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Asha Parekh recently made unsavoury comments about women's clothes choices, displaying her fat phobia, something that wasn't expected of a woman who had become a feminist icon of sorts. Sigh.
Veteran actress Asha Parekh is someone I admire for her women-oriented roles, her iconic films, and her affirmative stance on her singlehood.
At the recently concluded 53rd International Film Festival of Goa (IFFI), she was asked why Indian women chose to wear western clothes.
I would have expected her to support a woman’s freedom of choice and slam the person asking the question. Instead, she commented, “These days, girls are attending Indian weddings, wearing gowns. Arre bhaiya, humari ghaghra choli, saariyan aur salwar-kameez hai aap wo pehno na. They just watch the heroines on the screen and wish to copy them. They just want to wear the clothes that are worn by the actors on screen. No matter even if they are fat or not, they just want to wear those clothes. I am very sad about westernization.” (Source: Hindustan Times).
A wedding is an event to bond, have fun, and celebrate, with friends and family. If a woman chooses not to sport a fifteen-kilo lehenga and jewellery matching her body weight, why is this considered an insult to Indian culture? A wedding day is a big day for the couple, and they should be allowed to celebrate it how they want. Wear what you are comfortable with, and not what society demands you to. Times are changing and so are fashion trends. Some brides prefer to wear sneakers with their lehengas so that they can dance comfortably without the fear of tripping over.
Even celebrities aren’t spared. Ira Khan chose to wear a red gown for her engagement.
Trollers: How modern and unsanskari!
Alia wore a simple white saree for her wedding.
Trollers: A shotgun wedding, that’s why a hurried outfit.
This comment reminds me of an acquaintance of mine. She hails from an orthodox Christian family. For her wedding, her family wanted her to wear a saree as was their custom. However, she had always wanted to wear a white gown; something she had dreamt about from childhood. She convinced her bridegroom, who supported her. She put in a lot of effort to choose the perfect dress, and the perfect pearl jewellery to go with it. When relatives got to know about it, the criticism started pouring in.
“Why isn’t the bride wearing a saree and gold? Why some fancy dress?”
Thankfully she didn’t pay attention to any of their snide remarks, and arrived at her wedding, looking every bit like a princess, and celebrating it the way she wanted. More power to girls like her, thanks to whom, her younger cousins now have a choice.
Now on the ‘fat’ comment.
Women experience anxiety and stress-eating because they are taunted for how they look and relentlessly made fun of. The people making fun of them are hardly strangers; they could be friends, family, or acquaintances. Why the implication that ‘fat’ girls shouldn’t wear western clothes? Is there some unwritten rule that states so?
We have been told that a saree makes you look ‘feminine by enhancing your curves’. It is also believed that a woman wearing pants or jeans ‘dresses’ like a man. Does society feel threatened by a woman who establishes she is on an equal footing with a man? When Ranveer Singh dons a skirt, the same people laugh at him and call him ‘feminine’. Attire establishes some sort of power play. Is this perceived power imbalance the root cause of stereotypes?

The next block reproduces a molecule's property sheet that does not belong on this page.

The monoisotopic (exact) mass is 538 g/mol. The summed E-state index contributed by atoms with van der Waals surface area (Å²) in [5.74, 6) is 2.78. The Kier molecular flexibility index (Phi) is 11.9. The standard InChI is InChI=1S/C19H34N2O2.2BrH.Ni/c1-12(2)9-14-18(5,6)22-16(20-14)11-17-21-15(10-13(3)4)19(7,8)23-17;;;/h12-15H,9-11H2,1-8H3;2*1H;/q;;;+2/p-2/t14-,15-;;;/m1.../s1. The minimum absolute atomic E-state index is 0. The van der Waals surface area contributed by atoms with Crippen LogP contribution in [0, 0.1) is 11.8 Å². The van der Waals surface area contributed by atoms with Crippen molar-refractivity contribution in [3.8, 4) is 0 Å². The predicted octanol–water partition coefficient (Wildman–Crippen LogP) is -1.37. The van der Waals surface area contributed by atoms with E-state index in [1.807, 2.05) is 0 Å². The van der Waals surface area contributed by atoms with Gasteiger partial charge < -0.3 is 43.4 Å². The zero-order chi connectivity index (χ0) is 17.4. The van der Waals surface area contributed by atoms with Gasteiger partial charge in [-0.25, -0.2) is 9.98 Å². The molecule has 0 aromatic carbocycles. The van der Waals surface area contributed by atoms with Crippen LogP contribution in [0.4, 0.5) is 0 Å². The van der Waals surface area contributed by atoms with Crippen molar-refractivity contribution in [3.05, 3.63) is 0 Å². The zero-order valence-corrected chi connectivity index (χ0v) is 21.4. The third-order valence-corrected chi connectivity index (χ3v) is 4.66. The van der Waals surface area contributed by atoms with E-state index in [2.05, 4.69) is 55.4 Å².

There was a time when I used to dread traveling back to India in December. Meeting my family and loved ones was wonderful. But what I feared the most was being subjected to the scrutiny of relatives who would point out my weight gain. These people would don the garb of ‘well-wishers’ and exclaim how “worried they were about my health”. I wanted to retort back to them that mirrors had been invented, and so had weighing scales; you didn’t have to point out what was visible. What they didn’t know, what wasn’t visible, was my struggle with hormonal imbalances and stress; their pointing out things I already knew didn’t help in the slightest.
Additionally, if you are a plus-sized woman, shopping in a store is a nightmare. Even before you can view a collection, you could be told by a salesperson that ‘there is nothing of your size in this store’ and turned away. I am reminded of how Instagram influencer, Dr. Cuterus faced body shaming while shopping for a wedding lehenga in a famed designer’s outlet.
It’s 2022 and are we still fat-shaming women for their choice of attire? In a world where we are made to feel inadequate and unloved, can we not as women uplift each other?
Here is the bottom line. If you can drape a saree and look graceful and comfortable in it, good for you. But if you prefer the comfort of a salwar suit or a jeans top, go for it.
And Ashaji, I hope you will clarify your remark and give new ‘Asha’ and direction to women, to live their lives judgment-free.
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Lalitha is a blogger and a dreamer. Her career is in finance, but writing is her way to unwind! Her little one is the center of her Universe. read more...
Women's Web is an open platform that publishes a diversity of views, individual posts do not necessarily represent the platform's views and opinions at all times.
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